We adopted a cloud-based identity framework to augment our on-prem active directory. We brought in tools for automation, such as SCCM for workstation deployments. However, we doubled down on our virtual clinical environment and realized, even more, efficiencies within our Citrix environment.

We analyzed our servers and found over 100 images. The team was able to simplify our environment down to six images. The simplification alone brought significant benefits.

Anytime you can reduce complexity, you improve everything about managing an IT environment.

You Direct the Move

We all know by now that there is more than one cloud. We decided that it was important to use the right cloud for the right application.

We knew the level of interoperability, security, automation, and continuity we needed from each cloud vendor. We instructed them on how we would handle identity and access. The selection of each cloud environment was strategic and thought through.

Many healthcare organizations select a vendor and then adopt their model for moving to the cloud. That can work, as long as the vendor has a solution that is flexible enough to match your company’s business objectives.

One of the things we found was that many vendors had long-term contracts and fee structures, which made getting into their system easy but getting out much harder.

The implication with this structure being: Why would you ever want to get out? The answer, of course, is because we don’t know the future.

We encourage our clients to own the architecture, the security model, the steps, and the process to get to the cloud.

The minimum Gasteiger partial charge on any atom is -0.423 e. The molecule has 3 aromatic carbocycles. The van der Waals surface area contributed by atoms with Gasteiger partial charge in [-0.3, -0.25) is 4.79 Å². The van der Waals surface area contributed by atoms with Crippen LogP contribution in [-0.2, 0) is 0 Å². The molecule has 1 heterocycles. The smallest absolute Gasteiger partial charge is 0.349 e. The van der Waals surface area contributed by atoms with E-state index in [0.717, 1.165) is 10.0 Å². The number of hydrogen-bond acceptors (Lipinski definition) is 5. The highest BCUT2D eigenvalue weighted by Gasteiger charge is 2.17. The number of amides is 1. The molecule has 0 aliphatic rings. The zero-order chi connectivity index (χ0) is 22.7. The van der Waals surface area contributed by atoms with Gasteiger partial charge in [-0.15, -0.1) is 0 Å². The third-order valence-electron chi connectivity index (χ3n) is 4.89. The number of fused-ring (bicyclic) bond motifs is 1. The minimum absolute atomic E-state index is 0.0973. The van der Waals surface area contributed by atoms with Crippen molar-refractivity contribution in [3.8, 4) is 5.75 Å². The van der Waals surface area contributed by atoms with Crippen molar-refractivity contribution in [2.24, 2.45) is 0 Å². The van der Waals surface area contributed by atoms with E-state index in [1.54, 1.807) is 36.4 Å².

Cloud Benefits

The benefits of our move to the cloud was a significant increase in efficiency, agility, capability, and productivity.  Staff could now provision a new server in minutes instead of weeks.  Migrations, patching, upgrades, moves were all made easier with the move to the cloud.  Software as a service applications brought significant productivity improvements into our organization by taking mundane tasks that staff did daily like file sharing and modernizing the entire process.  Apps like Box, Workday, Salesforce Communities, and others gave us new tools for empowering the staff.

We are on the cusp of computer learning and intelligence being added to all sorts of enterprise applications.  These capabilities will arrive on cloud platforms first.  Yesterday I was able to see how Box will add intelligence in the first part of next year to their cloud-based file sharing and collaboration platform.  The result will change the way we interact with information.

At Health Lyrics, we do IT and Digital Transformation – we are operational leaders helping operational leaders make the move. We’ve been in your shoes and we know how to get this done. We have templates, models, architecture, and project plans that can be adapted to your unique environment. If you want to discuss your project, drop us a line and we’ll schedule a call.

In case you’re curious, here is a summary of our own experience in moving to the cloud.

Hope this helps. Want to discuss this further? You can reach me at [email protected] or follow me on Twitter or LinkedIn.